Patients with amyotrophic lateral sclerosis (ALS) may have problems recognizing emotions in other people, even though they do not have other cognitive or behavioral problems. This inability is linked to microscopic changes in brain anatomy in regions linked to emotional processing, and resembles changes seen in patients with some types of frontotemporal dementia.
The study, “Microstructural Correlates of Emotional Attribution Impairment in Non-Demented Patients with Amyotrophic Lateral Sclerosis,” published in the journal PLOS ONE,underscores that these changes support the notion that brain changes seen in ALS can be viewed as different levels along a continuum of changes linking ALS with frontotemporal dementia — another feared degenerative brain condition.
About half of all who develop ALS have symptoms not related to movement. These symptoms are also observed in the behavioral variant of frontotemporal dementia. Some patients only have a few of these symptoms, while about 10 to 15 percent have the full range of symptoms known as the behavioral variant of frontotemporal dementia syndrome, basically ALS and frontotemporal dementia at the same time.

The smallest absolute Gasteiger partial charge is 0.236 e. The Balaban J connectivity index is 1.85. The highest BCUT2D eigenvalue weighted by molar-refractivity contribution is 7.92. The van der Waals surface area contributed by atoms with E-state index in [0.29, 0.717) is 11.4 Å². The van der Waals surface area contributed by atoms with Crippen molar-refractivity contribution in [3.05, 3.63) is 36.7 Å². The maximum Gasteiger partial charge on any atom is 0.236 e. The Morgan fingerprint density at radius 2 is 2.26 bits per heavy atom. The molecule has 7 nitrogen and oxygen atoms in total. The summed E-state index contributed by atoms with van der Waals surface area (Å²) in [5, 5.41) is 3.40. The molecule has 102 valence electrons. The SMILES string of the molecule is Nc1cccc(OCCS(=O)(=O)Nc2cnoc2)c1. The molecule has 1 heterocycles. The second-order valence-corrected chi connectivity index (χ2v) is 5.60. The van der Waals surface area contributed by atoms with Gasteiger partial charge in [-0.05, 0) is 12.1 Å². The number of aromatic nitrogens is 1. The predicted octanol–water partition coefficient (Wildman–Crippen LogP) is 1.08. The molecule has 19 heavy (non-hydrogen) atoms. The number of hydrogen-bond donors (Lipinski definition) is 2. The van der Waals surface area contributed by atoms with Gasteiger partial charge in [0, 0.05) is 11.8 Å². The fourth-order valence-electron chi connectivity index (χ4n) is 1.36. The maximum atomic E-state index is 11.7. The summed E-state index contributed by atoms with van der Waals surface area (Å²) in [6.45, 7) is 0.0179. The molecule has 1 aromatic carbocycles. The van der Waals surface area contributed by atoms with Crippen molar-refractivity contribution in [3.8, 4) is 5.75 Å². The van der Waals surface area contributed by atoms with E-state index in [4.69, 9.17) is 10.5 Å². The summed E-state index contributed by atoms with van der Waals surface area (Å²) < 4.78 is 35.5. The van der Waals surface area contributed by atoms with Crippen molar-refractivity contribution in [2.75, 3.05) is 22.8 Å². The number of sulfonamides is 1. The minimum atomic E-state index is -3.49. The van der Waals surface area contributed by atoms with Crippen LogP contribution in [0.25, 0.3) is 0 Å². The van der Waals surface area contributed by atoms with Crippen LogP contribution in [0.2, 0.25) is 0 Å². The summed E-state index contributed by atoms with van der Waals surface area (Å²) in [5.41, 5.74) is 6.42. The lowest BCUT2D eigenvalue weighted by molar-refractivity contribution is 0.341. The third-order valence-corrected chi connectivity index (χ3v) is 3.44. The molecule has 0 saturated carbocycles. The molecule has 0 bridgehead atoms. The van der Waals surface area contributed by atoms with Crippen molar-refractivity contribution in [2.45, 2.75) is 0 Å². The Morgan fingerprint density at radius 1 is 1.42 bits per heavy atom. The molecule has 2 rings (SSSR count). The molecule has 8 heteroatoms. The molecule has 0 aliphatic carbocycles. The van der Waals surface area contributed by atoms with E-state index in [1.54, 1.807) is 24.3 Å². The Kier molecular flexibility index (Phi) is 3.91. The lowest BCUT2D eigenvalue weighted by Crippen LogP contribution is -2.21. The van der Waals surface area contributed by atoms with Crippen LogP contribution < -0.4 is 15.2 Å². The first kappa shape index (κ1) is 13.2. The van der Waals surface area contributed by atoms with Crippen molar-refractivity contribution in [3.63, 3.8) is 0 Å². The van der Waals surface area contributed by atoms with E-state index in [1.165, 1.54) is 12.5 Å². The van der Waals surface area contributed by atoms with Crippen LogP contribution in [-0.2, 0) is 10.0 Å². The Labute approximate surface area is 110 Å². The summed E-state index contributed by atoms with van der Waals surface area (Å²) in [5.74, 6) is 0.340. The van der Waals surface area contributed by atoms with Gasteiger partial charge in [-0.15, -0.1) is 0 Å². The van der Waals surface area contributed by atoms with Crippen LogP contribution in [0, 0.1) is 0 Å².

Earlier studies have found that some disease mechanisms, both brain changes, and genetic factors also overlap between the two conditions. Many researchers believe the two diseases represent various manifestations of a disease spectrum.
The recognition of emotional states in others is a requirement for empathy, and earlier studies have shown that both ALS and frontotemporal dementia patients have changes in their brain anatomy visible to the naked eye. Researchers at the Vita-Salute San Raffaele University in Italy now assessed whether ALS patients without dementia also had microscopic brain changes in key brain regions.
excerpt © 2016 ALS News Today. All rights reserved.